Building Cathedrals: Urban Youth Discipleship that Works

In Building Cathedrals, Ted shares his blueprint for Transformational Discipleship (as well as accounts of its profound impact on young people) and exhorts today's youth workers to reimagine their ministries and raise up a new generation of visionary urban leaders.


Praise for Building Cathedrals

Ted Travis has written a moving book on urban youth. By examining youth ministry through the lens of Christian community development, he has brought to light what the church can and should be doing to bring hope and new life to youth in our cities.

Years ago, I shared my burden concerning youth with Ted: How do we build incentive in these kids? How do we induce change from within? Building Cathedrals gives a powerful response to that question.

I agree with Ted: It is time to weave what he calls transformational discipleship into the fabric of youth ministry. I encourage pastors, youth leaders and people concerned about the state of our youth in the city to read this book.

Dr. John Perkins: Co-founder, Christian Community Development Association; Author, Let Justice Roll Down


 It is my contention that the missional field of youth culture in the U.S. is an ever-increasing multi-ethnic and metropolitan reality. We can no longer afford to marginalize urban youth ministry, for it is becoming more and more the main stream of youth ministry.

Ted Travis offers deep insight into understanding a model of transformational ministry to at-risk urban youth that can assist in rethinking youth ministry in a broad way into the future. This is a much-needed resource.

Efrem Smith: President and CEO, World Impact; Author, The Post-Black and Post-White Church


 Readers will learn a great deal from Ted Travis’s rich urban ministry experience. His insights about adolescents, community engagement and ministry are a vast ocean of information that challenges us to reexamine our theological and ministerial assumptions about urban youth work. And his gift of storytelling—from programmatic frustrations to personal sharing to leadership strategies—paints a beautiful and very human portrait providing the backdrop from which much of his sage advice flows.

Fernando Arzola Jr., Ph.D.: Dean of Arts and Sciences, Nyack College; Author, Toward a Prophetic Youth Ministry: Theory and Praxis in Urban Context


 Ted Travis has written a book that has been long overdue! He has thought intently, theologically, philosophically and practically about the depths of what it means to empower our youth in the urban community through a transformational discipleship approach to urban youth development. 

If you just started ministry to youth, this is a mandatory read to take you in the right direction with your work with young people; and sadly, if you are a veteran, it might just be the book to bring you back into focus. Trust ya boy! Get this book and study it.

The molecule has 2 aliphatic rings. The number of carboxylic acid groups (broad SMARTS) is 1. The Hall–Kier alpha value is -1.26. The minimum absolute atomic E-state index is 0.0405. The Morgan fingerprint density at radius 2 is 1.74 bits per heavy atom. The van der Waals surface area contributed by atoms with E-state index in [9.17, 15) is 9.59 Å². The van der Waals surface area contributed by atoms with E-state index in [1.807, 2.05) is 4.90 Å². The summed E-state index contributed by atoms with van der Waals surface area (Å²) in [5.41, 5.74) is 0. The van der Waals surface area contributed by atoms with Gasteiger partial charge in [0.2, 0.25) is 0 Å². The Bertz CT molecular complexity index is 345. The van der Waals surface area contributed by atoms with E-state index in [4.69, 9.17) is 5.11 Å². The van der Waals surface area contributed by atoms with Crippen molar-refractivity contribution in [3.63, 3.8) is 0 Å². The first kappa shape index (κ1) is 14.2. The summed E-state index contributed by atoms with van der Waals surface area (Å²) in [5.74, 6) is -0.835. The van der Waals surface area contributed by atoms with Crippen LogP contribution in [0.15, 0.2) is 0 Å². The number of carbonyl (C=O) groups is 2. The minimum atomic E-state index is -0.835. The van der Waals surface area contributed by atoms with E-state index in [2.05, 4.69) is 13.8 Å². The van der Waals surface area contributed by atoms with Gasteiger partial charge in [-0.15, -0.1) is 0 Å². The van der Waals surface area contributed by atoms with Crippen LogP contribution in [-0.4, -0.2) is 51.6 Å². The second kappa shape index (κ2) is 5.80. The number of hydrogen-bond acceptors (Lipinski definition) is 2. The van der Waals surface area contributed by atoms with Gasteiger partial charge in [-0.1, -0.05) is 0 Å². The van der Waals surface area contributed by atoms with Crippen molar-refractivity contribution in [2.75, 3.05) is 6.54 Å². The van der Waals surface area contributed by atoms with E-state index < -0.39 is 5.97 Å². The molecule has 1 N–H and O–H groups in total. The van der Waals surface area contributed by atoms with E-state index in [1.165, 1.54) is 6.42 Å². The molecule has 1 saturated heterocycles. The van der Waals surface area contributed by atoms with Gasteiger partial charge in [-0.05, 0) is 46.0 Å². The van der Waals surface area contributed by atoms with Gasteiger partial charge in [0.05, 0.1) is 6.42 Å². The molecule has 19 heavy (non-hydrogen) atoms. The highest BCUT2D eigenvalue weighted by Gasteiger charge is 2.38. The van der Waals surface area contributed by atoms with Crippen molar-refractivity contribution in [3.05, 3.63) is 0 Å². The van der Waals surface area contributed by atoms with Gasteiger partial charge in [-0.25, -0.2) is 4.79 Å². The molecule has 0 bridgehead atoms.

Phil Jackson: Lead Pastor of The House; Co-author, The Hip-Hop Church: Connecting with the Movement Shaping Our Culture  


It is rare to find a relevant guide for developing young leaders that is rooted in the urban context and that is both biblical and practical. In his new book, Building Cathedrals , my good friend and long-time CCDA leader and board member has given us an important resource to help engage in deep discipleship among our youth. Thanks, Ted, for sharing your wisdom with a new generation of youth workers!

Noel Castellanos: President and CEO, Christian Community Development Association; Author, Where the Cross Meets the Street: What Happens to the Neighborhood When God Is at the Center


 It is rare when a book comes along that both summarizes a person’s—and in this case, a couple’s—life and ministry and also paves the way for others to learn from their years of faithful and powerful ministry. I have had the privilege to know Ted Travis for nearly three decades, and he is among the brightest, most committed and creative leaders I have been around. In Building Cathedrals , Ted unpacks in clear and practical language the why and what of long-term effective urban youth ministry. He has lived what he writes, and he brings a ministry longevity and reality to this book that not only lends credibility but also offers hope.

I am so grateful for Ted and Shelly—for their ministry and faithfulness and consistency, and now for the gift of this book, helping the world to learn from the work, sacrifice and genuine love that this family has given to the people of Denver.

Chap Clark, PhD: Professor of Youth, Family, and Culture, Fuller Theological Seminary; Author, Hurt 2.0: Inside the World of Today’s Teenagers